A Clarkson Mosaic - page 208

Alumni Association.
The Alumni Association reorganized itself and appointed Bill Farrisee as
its first full-time secretary. In the fall, he created and edited the &iClarkson &iTech &iAlumnus
magazine. Its first issue listed 20 Clarkson men killed in the war so far, and printed letters from
George Maclean '42, Gordon (Stubby) Baker '27, Paul Garvey '42, and Clarke Joy '29
(president of the Alumni Association) among many others who were on active duty with the
Armed Forces across the world.
William J. Lowe.
A familiar sight on the Clarkson campus for many years, William J. Lowe,
Jr., and his bicycle had come to Clarkson in 1944 as the fifth officer to command the ROTC
contingent on campus since it began in 1936. Leaving active duty in the Army in November
1945, Bill agreed to join the Clarkson faculty as associate professor of liberal studies, and in
January 1946, following his discharge from the Army, he became professor and chairman of the
liberal studies department.
He soon developed a well-deserved reputation as a fine teacher. He was awarded the
first Excellent Teaching Award in 1970. His sense of humor stood him in good stead. For
example, he told a class that the distinction between irony and satire could be made clear by his
own receding hairline. He said, "If you came into the room and greeted me by saying `Hi,
Curly,'-that would be irony. On the other hand, if you meet me and say, `Hi, Baldy,'-that would
be satire."
Born in Newark, N.J., in 1909, Bill grew up in northern New Jersey. When he was 14 he
had a seven-mile paper route with 86 customers. Between 14 and 16, he worked on a farm for
25 cents an hour. Graduating from Princeton, N.J., High School in 1927, he entered Rutgers
University from which he graduated with a bachelor of arts degree with honors in 1931. That
same year, he received his commission as a second lieutenant in the Army Reserves. He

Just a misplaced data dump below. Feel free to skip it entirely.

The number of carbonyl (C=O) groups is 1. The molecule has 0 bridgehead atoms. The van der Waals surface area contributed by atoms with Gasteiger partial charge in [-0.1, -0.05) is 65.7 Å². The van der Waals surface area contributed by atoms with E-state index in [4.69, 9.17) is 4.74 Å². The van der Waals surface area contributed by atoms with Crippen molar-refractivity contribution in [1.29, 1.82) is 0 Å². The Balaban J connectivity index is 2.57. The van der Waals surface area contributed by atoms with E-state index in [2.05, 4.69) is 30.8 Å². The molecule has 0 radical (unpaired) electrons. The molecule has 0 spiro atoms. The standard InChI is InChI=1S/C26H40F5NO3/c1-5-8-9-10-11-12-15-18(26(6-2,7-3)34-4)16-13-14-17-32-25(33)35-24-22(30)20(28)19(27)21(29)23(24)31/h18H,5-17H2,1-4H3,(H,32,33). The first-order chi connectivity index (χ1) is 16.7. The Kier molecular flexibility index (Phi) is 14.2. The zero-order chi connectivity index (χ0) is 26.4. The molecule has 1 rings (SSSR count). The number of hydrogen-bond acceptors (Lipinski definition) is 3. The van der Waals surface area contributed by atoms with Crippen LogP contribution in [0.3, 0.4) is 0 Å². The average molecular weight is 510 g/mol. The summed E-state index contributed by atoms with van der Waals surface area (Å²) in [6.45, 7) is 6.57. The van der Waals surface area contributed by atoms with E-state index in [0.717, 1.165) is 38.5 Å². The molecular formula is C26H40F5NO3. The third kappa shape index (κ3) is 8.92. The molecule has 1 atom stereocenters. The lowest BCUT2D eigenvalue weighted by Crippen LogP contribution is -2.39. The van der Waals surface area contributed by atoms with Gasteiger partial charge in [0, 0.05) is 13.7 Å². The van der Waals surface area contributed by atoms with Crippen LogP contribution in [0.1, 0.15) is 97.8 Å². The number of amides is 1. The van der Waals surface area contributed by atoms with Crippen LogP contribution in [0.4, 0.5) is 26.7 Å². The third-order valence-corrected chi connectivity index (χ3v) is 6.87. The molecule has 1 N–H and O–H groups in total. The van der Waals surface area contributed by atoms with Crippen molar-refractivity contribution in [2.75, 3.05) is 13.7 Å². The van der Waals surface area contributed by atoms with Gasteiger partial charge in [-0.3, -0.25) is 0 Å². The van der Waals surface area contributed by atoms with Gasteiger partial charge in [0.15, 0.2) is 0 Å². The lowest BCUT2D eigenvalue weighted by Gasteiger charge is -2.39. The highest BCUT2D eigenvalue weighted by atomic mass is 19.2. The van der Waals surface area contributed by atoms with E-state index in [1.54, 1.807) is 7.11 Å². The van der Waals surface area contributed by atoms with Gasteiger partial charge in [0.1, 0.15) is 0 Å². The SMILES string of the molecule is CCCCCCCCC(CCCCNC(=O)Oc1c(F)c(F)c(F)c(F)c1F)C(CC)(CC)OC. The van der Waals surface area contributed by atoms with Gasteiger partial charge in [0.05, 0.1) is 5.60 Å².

married Sarah Corson-better known as Sally-in 1934, the same year he received his master of
arts degree from Rutgers, and began work on his doctorate at Penn State that same year. His
teaching experience included five years at Princeton High School, and six at Landsdowne High
(Pennsylvania) teaching English and journalism and coaching soccer and track. When he was
called to active duty in the Army in 1942, he was assigned as assistant professor of military
science at Rutgers, and from 1943 to 1944, he was commandant at Pratt Institute.
He and "Daddy" Reynolds revived the
after the war. ("Daddy" had been the
original faculty advisor when the
began in 1920.) Bill recalled that James Parslow,
10-'47 was the first post-war editor, and that others on the senior board were Nelson Courtright,
2-'48, assistant editor; John E. Bohlander, 6-'47, business manager; and Michael Bellavia, 6-'47,
managing editor. .i3
[Note. The two-number dates indicate the month and year of graduation: 10-'47 means October 1947, 2-
'48 means February 1948, and 6-'47 means June 1947.]
Bill's famous trademark, the old battered bicycle he rode to and from his home on Grant
Street, had an interesting history. Bill got that while he was onactive duty with the Army. He
lived a mile from the air base where he was
stationed. He could not get ration stamps for
gasoline so he picked up the bicycle and has kept it ever since.
He resigned from the chair in 1949 and turned the department over to Dr. Donald
Stillman, the new chairman of the newly created liberal studies department. Bill left teaching in
1967 to serve as Dean of Students until his retirement from the College in 1974.
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